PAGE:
Polk's Canning Company
What started as a home business in Greenwood, IN, became one of the largest canning factories in the Midwest. Millions of cans of tomatoes, peas, and other vegetables were once processed here at Polk’s Canning Company.
The Polk family were early pioneers in the canning industry. Working out of their kitchen in 1872, the Polk family entered the canning business. They soon expanded to a barn and eventually a purpose-built building in the 1870s and 1880s. They were part of the first wave of the expansion of canning industries after the Civil War. Many of these were craft or cottage industries that canned food produced by surrounding farms. Typically, women would do the work of cutting and preparing the vegetables and packing them into hand-made tin cans. The cans would then be boiled for hours in large vats of water to preserve the food inside.
As technological advances were made in the late 1800s, like mass-produced cans and industrial pressure cookers, canneries became industrial operations. On December 12, 1906, the Polk Canning Co. factory burned down after a fire started in the pea sheds. The damage at the time was estimated at $225,000. The company rebuilt the factory on this site at 435 E. Main and it was ready for operation in 1907.
World War 1 (1914-1918) was another driver of canning production because militaries needed preserved food to keep troops fed. In early 1916, the English government awarded Polk’s a large contract to supply their army with food. When the United States joined World War I, Polk’s helped supply the US Army as well.
J. T. Polk died on February 5, 1919 and his namesake canning company did not last long afterwards. His son Ralph sold the factory to the Indiana Packing Corporation at the end of the same year. The Sears and Nichols Canning Co. purchased the site in 1921, but after financial difficulties, were forced to close it. In 1930, the Stokely Bros. (later Stokely-VanCamp) bought the land, updated the equipment, and re-opened it.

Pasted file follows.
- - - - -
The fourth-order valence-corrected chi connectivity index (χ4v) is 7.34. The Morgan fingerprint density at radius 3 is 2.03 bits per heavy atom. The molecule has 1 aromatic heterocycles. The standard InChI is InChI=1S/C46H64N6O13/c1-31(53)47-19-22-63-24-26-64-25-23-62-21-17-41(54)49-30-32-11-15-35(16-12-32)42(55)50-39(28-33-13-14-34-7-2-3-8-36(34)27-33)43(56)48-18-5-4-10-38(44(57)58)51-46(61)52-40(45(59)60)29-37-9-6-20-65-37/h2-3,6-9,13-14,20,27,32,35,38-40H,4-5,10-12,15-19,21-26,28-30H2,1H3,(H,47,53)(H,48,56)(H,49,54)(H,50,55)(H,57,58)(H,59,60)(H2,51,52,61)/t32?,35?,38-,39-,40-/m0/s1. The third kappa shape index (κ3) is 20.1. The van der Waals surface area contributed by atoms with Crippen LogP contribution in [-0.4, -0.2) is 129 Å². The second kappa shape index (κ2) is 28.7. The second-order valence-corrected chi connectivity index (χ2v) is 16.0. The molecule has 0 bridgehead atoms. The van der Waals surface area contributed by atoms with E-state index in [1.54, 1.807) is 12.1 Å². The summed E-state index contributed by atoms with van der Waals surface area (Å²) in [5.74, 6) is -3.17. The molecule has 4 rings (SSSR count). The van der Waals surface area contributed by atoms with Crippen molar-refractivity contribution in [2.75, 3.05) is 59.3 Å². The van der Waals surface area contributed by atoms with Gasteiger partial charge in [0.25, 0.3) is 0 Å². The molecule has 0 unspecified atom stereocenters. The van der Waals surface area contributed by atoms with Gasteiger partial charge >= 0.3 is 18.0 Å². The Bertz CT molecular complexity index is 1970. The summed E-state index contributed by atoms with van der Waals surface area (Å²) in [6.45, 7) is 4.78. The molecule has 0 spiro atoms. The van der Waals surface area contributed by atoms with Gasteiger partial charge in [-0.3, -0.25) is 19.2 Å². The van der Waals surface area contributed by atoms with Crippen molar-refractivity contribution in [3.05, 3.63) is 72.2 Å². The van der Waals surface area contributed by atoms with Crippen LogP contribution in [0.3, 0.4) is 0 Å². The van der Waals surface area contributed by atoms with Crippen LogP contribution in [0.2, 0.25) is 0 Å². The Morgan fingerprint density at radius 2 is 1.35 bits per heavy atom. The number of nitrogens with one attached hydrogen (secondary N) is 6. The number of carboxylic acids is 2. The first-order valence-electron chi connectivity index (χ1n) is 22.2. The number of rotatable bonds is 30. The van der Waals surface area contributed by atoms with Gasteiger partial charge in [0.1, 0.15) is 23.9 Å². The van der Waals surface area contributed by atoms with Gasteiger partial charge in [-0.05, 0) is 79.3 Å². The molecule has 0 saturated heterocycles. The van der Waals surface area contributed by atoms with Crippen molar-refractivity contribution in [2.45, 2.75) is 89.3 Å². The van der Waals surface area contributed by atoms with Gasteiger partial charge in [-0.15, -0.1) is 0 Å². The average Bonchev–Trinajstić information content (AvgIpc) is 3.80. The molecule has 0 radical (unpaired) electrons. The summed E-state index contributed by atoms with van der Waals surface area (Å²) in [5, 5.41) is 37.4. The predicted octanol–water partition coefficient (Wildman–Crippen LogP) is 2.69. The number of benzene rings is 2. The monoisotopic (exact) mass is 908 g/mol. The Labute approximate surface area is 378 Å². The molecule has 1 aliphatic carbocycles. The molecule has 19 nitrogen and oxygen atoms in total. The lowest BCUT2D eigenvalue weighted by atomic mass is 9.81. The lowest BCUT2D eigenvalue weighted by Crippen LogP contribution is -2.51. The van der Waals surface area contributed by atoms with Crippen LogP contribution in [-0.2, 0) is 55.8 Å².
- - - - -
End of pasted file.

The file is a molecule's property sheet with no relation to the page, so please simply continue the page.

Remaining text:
Coming at the very beginning of the Great Depression, the re-opening of the old Polk site brought in hundreds of much needed jobs to Greenwood and provided steady income to local farmers who provided the produce to be canned. The old factory thrived under new ownership and again was a major supplier of food to the military during World War II (1939-1945). Due to labor shortages during the war, Stokely-VanCamp employed women, teenagers, migrant workers, and even prisoners of war from nearby Camp Atterbury.
1954 signaled the end of an era. No tomatoes were canned at the site, though it continued canning preserves. The factory ceased canning in 1959. Stokely-VanCamp used the buildings for storage, but a major fire in 1961 destroyed an entire warehouse. Plans to rejuvenate the site into a business park started in 1979.